Help Me Understand the Archimedean Property

1. Sep 13, 2011

Abraham

This isn't really hw. I need someone to explain a certain line in a proof:

" b2 $\leq$ $\frac{1}{n}$ for all n in the natural numbers. This implies that b2 $\leq$ 0 (a consequence of the Archimedean property). "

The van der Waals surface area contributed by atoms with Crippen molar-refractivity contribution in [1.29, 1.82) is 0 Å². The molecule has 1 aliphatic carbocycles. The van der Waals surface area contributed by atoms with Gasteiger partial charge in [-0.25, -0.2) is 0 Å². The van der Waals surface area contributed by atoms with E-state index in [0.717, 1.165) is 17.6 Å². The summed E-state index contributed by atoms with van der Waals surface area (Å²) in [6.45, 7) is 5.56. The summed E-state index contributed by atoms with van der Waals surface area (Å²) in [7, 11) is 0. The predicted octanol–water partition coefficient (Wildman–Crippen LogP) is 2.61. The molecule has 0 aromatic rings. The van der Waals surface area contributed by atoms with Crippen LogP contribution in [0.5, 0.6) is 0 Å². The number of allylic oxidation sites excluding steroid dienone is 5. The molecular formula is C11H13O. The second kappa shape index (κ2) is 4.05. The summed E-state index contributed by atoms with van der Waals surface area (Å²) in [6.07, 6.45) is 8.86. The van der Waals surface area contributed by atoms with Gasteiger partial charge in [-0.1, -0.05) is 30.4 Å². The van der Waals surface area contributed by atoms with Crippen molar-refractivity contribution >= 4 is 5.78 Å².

I don't see how the Archimedean is applied in this context. This is my understanding of the property: For real numbers x,y, x>0, there exists a natural number n such that nx > y.

I don't see how this proves b2 $\leq$ $\frac{1}{n}$ $\Rightarrow$ b2 $\leq$ 0.

Thanks

2. Sep 13, 2011

Dick

Apply the Archimedean property with b^2=x and y=1. You know b^2>=0. If b is not zero then b^2>0. If nb^2>1 then b^2>1/n. It's a proof by contradiction.